Research + Studies
The retail real estate industry is central to Latin America’s economic and social wellbeing, generating jobs, a substantial portion of the region’s GDP and safe places for people to gather and socialize, notes a just released ICSC report.
Retail sales alone contribute 17.2 percent of Latin America’s GDP, excluding food service, motor vehicles and fuel. Those sales also provide a substantial stream of tax revenue — $134.3 billion in 2016 — that funds critical public works and services, according to the report, titled The Socio-Economic Impact of Latin American Retail Real Estate. Additional revenues are raised through retail real estate property taxes, as well as personal and corporate income taxes.
Retailers alone are among the region’s largest employers, accounting for one in seven jobs — nearly 40 million in total. Additional employment is created by those working in other capacities in the retail real estate industry, such as in shopping center management, maintenance and nonretail food- and service-tenant jobs, the report notes.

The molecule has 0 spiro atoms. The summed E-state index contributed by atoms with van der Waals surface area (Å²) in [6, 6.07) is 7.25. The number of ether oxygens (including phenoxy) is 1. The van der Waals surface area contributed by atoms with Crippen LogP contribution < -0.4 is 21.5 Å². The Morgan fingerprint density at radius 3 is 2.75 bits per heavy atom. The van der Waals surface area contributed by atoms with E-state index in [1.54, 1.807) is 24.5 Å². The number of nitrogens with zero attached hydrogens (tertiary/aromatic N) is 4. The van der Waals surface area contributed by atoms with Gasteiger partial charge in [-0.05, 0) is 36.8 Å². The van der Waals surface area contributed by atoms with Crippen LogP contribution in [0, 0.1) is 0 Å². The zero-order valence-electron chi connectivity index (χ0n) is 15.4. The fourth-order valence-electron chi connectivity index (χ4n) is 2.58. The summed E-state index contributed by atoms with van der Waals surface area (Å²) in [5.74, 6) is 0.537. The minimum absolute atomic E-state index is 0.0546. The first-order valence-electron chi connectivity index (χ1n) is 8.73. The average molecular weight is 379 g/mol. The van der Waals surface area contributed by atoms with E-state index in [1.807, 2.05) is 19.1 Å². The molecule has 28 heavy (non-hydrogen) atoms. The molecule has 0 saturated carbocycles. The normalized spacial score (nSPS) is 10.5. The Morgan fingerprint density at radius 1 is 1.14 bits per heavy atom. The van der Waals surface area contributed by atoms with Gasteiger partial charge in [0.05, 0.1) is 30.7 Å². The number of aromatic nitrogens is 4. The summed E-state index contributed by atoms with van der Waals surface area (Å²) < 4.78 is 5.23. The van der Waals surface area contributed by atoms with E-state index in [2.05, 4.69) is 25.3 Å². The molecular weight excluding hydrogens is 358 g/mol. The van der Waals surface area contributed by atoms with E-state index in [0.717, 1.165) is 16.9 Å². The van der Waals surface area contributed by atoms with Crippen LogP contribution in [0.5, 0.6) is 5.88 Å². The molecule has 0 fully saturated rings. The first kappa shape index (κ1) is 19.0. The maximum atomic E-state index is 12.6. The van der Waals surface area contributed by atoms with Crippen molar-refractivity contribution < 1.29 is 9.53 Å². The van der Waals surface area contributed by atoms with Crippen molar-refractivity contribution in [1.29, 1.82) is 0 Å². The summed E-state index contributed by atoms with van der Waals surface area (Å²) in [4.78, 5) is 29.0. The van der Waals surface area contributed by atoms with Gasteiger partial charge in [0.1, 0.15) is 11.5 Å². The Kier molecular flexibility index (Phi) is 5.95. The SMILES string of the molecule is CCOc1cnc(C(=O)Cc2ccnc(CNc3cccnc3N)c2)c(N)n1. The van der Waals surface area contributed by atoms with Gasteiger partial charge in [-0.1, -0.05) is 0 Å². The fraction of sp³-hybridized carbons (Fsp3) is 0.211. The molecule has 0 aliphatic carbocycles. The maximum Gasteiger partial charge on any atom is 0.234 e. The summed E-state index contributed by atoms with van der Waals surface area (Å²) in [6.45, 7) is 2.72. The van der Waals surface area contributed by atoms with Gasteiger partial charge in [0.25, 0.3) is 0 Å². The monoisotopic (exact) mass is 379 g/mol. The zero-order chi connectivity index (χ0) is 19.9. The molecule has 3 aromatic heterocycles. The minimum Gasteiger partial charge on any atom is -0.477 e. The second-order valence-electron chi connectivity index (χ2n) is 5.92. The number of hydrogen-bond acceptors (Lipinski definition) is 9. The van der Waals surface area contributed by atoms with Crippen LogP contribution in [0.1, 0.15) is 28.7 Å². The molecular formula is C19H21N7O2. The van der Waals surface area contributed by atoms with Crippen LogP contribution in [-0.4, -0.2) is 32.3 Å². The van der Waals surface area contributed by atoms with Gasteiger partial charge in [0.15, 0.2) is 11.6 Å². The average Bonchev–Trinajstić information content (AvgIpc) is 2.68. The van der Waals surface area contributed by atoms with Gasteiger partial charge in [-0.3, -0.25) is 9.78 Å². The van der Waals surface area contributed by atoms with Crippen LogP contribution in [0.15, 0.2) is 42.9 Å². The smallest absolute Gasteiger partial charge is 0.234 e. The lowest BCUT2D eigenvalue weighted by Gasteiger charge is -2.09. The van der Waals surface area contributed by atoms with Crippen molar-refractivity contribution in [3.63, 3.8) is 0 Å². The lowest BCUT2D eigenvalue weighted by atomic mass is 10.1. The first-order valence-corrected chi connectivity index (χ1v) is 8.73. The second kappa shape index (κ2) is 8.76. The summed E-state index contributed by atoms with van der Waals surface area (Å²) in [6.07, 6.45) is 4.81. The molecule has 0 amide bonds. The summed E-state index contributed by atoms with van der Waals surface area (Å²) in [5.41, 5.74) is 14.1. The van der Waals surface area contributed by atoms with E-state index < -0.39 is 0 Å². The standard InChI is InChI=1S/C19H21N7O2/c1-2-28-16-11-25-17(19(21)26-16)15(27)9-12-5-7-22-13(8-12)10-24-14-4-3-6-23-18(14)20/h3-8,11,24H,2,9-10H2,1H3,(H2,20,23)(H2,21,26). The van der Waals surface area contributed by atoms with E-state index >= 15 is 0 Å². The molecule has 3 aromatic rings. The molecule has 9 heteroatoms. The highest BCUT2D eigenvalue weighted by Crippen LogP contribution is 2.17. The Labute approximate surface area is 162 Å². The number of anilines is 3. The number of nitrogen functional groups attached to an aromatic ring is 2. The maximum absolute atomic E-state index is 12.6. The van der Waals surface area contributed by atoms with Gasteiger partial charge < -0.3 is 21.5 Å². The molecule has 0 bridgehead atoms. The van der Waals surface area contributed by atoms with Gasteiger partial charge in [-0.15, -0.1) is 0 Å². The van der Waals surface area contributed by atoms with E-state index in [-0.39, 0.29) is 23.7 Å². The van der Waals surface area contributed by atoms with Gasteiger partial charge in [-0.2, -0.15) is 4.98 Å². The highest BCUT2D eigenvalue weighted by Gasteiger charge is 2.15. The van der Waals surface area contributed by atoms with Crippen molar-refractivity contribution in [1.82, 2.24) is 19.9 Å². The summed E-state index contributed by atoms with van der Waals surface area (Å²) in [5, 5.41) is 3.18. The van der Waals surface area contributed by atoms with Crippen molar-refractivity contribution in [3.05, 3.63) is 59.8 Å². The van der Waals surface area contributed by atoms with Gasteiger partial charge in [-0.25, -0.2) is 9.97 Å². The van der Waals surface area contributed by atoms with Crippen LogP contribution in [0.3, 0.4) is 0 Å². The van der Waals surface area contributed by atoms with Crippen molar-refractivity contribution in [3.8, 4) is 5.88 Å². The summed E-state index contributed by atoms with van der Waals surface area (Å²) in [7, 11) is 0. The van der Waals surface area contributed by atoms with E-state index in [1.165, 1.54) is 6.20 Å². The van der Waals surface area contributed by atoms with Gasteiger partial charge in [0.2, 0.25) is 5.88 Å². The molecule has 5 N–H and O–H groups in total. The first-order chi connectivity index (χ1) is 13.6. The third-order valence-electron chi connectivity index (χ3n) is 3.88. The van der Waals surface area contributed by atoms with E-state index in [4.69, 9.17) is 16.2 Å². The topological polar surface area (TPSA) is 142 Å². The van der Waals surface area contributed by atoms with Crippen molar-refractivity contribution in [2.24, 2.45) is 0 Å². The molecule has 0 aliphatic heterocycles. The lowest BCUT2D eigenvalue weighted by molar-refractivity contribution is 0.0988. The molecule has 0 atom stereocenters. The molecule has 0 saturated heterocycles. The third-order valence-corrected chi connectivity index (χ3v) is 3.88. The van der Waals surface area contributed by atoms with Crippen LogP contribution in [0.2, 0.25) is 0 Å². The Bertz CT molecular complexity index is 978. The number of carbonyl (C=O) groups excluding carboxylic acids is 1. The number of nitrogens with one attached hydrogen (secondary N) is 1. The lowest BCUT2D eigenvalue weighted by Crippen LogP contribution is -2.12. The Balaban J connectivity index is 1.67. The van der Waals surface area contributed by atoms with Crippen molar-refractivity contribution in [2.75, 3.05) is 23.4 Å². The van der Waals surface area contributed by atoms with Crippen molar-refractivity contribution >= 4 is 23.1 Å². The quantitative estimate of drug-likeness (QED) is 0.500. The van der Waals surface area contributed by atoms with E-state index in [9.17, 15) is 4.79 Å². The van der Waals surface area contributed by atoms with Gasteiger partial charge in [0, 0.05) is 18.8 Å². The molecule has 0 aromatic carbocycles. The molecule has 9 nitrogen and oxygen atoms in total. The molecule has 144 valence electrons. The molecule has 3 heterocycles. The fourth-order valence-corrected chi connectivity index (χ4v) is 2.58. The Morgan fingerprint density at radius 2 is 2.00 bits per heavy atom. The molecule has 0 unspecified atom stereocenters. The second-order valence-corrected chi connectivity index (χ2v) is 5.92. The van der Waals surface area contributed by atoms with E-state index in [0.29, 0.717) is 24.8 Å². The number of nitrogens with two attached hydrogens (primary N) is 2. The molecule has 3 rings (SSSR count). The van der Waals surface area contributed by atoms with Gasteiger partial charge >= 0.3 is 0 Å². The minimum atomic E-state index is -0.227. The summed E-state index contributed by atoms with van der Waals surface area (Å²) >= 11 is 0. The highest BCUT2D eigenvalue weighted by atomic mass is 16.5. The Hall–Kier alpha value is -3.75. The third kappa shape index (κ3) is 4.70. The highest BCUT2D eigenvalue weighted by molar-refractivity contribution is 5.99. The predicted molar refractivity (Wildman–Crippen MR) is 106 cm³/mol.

The industry has grown robustly in recent years, in tandem with the region’s economies and burgeoning middle class. Today there are almost 60 million square meters of gross leasable shopping center area, amounting to 99 square meters per 1,000 people. That is small, compared with the U.S., but a lot more is on the way: The industry will add over 26 million square meters of GLA between 2016 and 2021, according to Euromonitor. This growth will be vital in order to serve a steadily growing number of consumers: Over the past decade Latin America’s population grew by 63 million, to a total of nearly 600 million by 2016 — an increase of almost 12 percent. (In comparison, the U.S. population grew by 7.6 percent during that period.) By 2022 the region’s 30-to-39-year-olds are expected to increase their total consumer spending by 107 percent compared with what they were spending 10 years earlier.
The vast majority of retail sales take place in physical stores. Of the $796.7 billion in total retail sales across Latin America in 2016, 93.1 percent occurred in brick-and-mortar shops.
But there is a lot more to shopping centers in Latin America than just shopping, the report notes: They also offer safe places for people to gather and socialize. The full report may be viewed here.
By Edmund Mander